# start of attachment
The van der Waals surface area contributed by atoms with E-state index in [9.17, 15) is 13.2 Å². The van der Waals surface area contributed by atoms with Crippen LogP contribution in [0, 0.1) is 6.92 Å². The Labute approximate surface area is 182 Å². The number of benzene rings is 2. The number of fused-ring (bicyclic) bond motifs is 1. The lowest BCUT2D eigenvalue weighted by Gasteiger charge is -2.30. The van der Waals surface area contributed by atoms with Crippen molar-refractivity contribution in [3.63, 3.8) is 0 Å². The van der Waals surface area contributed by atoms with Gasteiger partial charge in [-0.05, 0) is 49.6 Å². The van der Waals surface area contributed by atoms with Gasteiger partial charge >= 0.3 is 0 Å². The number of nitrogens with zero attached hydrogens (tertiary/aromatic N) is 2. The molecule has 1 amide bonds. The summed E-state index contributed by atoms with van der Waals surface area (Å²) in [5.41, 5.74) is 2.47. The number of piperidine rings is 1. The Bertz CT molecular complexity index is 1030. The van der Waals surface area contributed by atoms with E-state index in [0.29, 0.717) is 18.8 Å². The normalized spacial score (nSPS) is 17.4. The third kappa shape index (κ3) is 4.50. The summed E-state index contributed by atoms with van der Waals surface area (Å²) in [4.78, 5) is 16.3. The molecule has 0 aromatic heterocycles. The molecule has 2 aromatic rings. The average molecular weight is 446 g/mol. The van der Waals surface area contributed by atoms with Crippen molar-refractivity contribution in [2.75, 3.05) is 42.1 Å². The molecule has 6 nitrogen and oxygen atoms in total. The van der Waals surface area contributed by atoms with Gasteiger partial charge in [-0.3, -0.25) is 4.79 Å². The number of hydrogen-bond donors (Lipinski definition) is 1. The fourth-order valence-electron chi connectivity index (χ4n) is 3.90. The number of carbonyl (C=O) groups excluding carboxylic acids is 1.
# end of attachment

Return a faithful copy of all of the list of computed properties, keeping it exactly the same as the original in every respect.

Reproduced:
The van der Waals surface area contributed by atoms with E-state index in [9.17, 15) is 13.2 Å². The van der Waals surface area contributed by atoms with Crippen LogP contribution in [0, 0.1) is 6.92 Å². The Labute approximate surface area is 182 Å². The number of benzene rings is 2. The number of fused-ring (bicyclic) bond motifs is 1. The lowest BCUT2D eigenvalue weighted by Gasteiger charge is -2.30. The van der Waals surface area contributed by atoms with Crippen molar-refractivity contribution in [3.63, 3.8) is 0 Å². The van der Waals surface area contributed by atoms with Gasteiger partial charge in [-0.05, 0) is 49.6 Å². The van der Waals surface area contributed by atoms with Gasteiger partial charge >= 0.3 is 0 Å². The number of nitrogens with zero attached hydrogens (tertiary/aromatic N) is 2. The molecule has 1 amide bonds. The summed E-state index contributed by atoms with van der Waals surface area (Å²) in [5.41, 5.74) is 2.47. The number of piperidine rings is 1. The Bertz CT molecular complexity index is 1030. The van der Waals surface area contributed by atoms with E-state index in [0.29, 0.717) is 18.8 Å². The normalized spacial score (nSPS) is 17.4. The third kappa shape index (κ3) is 4.50. The summed E-state index contributed by atoms with van der Waals surface area (Å²) in [4.78, 5) is 16.3. The molecule has 0 aromatic heterocycles. The molecule has 2 aromatic rings. The average molecular weight is 446 g/mol. The van der Waals surface area contributed by atoms with Crippen molar-refractivity contribution in [2.75, 3.05) is 42.1 Å². The molecule has 6 nitrogen and oxygen atoms in total. The van der Waals surface area contributed by atoms with Gasteiger partial charge in [-0.3, -0.25) is 4.79 Å². The number of hydrogen-bond donors (Lipinski definition) is 1. The fourth-order valence-electron chi connectivity index (χ4n) is 3.90. The number of carbonyl (C=O) groups excluding carboxylic acids is 1.